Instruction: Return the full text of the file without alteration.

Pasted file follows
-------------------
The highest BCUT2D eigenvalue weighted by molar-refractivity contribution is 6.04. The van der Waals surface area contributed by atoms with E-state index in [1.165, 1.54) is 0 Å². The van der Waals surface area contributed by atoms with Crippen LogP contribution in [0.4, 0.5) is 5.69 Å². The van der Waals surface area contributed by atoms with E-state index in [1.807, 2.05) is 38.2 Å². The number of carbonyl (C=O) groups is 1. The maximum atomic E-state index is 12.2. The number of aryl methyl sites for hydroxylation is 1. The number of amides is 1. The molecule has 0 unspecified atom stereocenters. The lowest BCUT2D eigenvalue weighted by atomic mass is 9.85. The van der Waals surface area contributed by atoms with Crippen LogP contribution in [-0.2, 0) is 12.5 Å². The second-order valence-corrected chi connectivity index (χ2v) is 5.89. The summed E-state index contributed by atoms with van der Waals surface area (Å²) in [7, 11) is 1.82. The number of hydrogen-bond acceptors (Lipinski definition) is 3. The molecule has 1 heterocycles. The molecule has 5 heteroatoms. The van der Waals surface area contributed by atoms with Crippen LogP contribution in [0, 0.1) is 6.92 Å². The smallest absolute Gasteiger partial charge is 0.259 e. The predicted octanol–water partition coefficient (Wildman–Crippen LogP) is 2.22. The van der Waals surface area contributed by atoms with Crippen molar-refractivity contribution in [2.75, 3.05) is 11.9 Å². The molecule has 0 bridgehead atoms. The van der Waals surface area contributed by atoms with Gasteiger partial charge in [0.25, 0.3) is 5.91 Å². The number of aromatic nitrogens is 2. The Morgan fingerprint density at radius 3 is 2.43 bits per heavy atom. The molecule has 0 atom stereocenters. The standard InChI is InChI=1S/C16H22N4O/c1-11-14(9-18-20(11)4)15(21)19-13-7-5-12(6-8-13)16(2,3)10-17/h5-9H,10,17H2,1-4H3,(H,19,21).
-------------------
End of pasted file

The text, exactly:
The highest BCUT2D eigenvalue weighted by molar-refractivity contribution is 6.04. The van der Waals surface area contributed by atoms with E-state index in [1.165, 1.54) is 0 Å². The van der Waals surface area contributed by atoms with Crippen LogP contribution in [0.4, 0.5) is 5.69 Å². The van der Waals surface area contributed by atoms with E-state index in [1.807, 2.05) is 38.2 Å². The number of carbonyl (C=O) groups is 1. The maximum atomic E-state index is 12.2. The number of aryl methyl sites for hydroxylation is 1. The number of amides is 1. The molecule has 0 unspecified atom stereocenters. The lowest BCUT2D eigenvalue weighted by atomic mass is 9.85. The van der Waals surface area contributed by atoms with Crippen LogP contribution in [-0.2, 0) is 12.5 Å². The second-order valence-corrected chi connectivity index (χ2v) is 5.89. The summed E-state index contributed by atoms with van der Waals surface area (Å²) in [7, 11) is 1.82. The number of hydrogen-bond acceptors (Lipinski definition) is 3. The molecule has 1 heterocycles. The molecule has 5 heteroatoms. The van der Waals surface area contributed by atoms with Crippen LogP contribution in [0, 0.1) is 6.92 Å². The smallest absolute Gasteiger partial charge is 0.259 e. The predicted octanol–water partition coefficient (Wildman–Crippen LogP) is 2.22. The van der Waals surface area contributed by atoms with Crippen molar-refractivity contribution in [2.75, 3.05) is 11.9 Å². The molecule has 0 bridgehead atoms. The van der Waals surface area contributed by atoms with Gasteiger partial charge in [0.25, 0.3) is 5.91 Å². The number of aromatic nitrogens is 2. The Morgan fingerprint density at radius 3 is 2.43 bits per heavy atom. The molecule has 0 atom stereocenters. The standard InChI is InChI=1S/C16H22N4O/c1-11-14(9-18-20(11)4)15(21)19-13-7-5-12(6-8-13)16(2,3)10-17/h5-9H,10,17H2,1-4H3,(H,19,21).